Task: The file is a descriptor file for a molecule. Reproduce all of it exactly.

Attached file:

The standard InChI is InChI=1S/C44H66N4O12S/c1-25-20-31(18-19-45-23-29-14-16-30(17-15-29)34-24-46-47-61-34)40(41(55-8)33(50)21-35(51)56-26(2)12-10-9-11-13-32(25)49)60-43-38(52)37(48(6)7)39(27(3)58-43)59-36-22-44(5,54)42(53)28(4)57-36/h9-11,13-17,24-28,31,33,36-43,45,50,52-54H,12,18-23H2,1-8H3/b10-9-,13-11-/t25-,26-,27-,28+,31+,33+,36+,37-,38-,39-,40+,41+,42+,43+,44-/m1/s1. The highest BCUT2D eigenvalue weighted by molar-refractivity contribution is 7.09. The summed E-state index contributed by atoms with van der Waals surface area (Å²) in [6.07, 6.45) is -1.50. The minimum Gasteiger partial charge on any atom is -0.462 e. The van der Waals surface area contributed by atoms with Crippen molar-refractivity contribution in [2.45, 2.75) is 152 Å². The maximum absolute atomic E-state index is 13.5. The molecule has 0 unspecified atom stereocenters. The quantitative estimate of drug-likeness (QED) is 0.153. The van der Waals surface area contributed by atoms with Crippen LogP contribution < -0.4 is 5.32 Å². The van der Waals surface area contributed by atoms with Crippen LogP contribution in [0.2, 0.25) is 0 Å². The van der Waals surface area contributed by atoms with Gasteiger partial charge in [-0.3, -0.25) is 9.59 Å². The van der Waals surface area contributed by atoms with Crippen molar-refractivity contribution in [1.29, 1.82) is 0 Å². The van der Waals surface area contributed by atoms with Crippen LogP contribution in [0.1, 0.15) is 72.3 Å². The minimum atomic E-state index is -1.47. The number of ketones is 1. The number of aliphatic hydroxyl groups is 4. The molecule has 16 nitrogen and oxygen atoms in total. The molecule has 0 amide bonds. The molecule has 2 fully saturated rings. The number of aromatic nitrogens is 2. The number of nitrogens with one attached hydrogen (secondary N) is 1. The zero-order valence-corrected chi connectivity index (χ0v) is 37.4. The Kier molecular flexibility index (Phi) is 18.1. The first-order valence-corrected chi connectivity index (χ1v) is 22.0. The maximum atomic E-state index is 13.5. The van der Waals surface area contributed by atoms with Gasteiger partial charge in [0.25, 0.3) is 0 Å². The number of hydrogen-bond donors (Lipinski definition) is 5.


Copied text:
The standard InChI is InChI=1S/C44H66N4O12S/c1-25-20-31(18-19-45-23-29-14-16-30(17-15-29)34-24-46-47-61-34)40(41(55-8)33(50)21-35(51)56-26(2)12-10-9-11-13-32(25)49)60-43-38(52)37(48(6)7)39(27(3)58-43)59-36-22-44(5,54)42(53)28(4)57-36/h9-11,13-17,24-28,31,33,36-43,45,50,52-54H,12,18-23H2,1-8H3/b10-9-,13-11-/t25-,26-,27-,28+,31+,33+,36+,37-,38-,39-,40+,41+,42+,43+,44-/m1/s1. The highest BCUT2D eigenvalue weighted by molar-refractivity contribution is 7.09. The summed E-state index contributed by atoms with van der Waals surface area (Å²) in [6.07, 6.45) is -1.50. The minimum Gasteiger partial charge on any atom is -0.462 e. The van der Waals surface area contributed by atoms with Crippen molar-refractivity contribution in [2.45, 2.75) is 152 Å². The maximum absolute atomic E-state index is 13.5. The molecule has 0 unspecified atom stereocenters. The quantitative estimate of drug-likeness (QED) is 0.153. The van der Waals surface area contributed by atoms with Crippen LogP contribution < -0.4 is 5.32 Å². The van der Waals surface area contributed by atoms with Crippen LogP contribution in [0.2, 0.25) is 0 Å². The van der Waals surface area contributed by atoms with Gasteiger partial charge in [-0.3, -0.25) is 9.59 Å². The van der Waals surface area contributed by atoms with Crippen molar-refractivity contribution in [1.29, 1.82) is 0 Å². The van der Waals surface area contributed by atoms with Crippen LogP contribution in [0.1, 0.15) is 72.3 Å². The minimum atomic E-state index is -1.47. The number of ketones is 1. The number of aliphatic hydroxyl groups is 4. The molecule has 16 nitrogen and oxygen atoms in total. The molecule has 0 amide bonds. The molecule has 2 fully saturated rings. The number of aromatic nitrogens is 2. The number of nitrogens with one attached hydrogen (secondary N) is 1. The zero-order valence-corrected chi connectivity index (χ0v) is 37.4. The Kier molecular flexibility index (Phi) is 18.1. The first-order valence-corrected chi connectivity index (χ1v) is 22.0. The maximum atomic E-state index is 13.5. The van der Waals surface area contributed by atoms with Gasteiger partial charge in [0.25, 0.3) is 0 Å². The number of hydrogen-bond donors (Lipinski definition) is 5.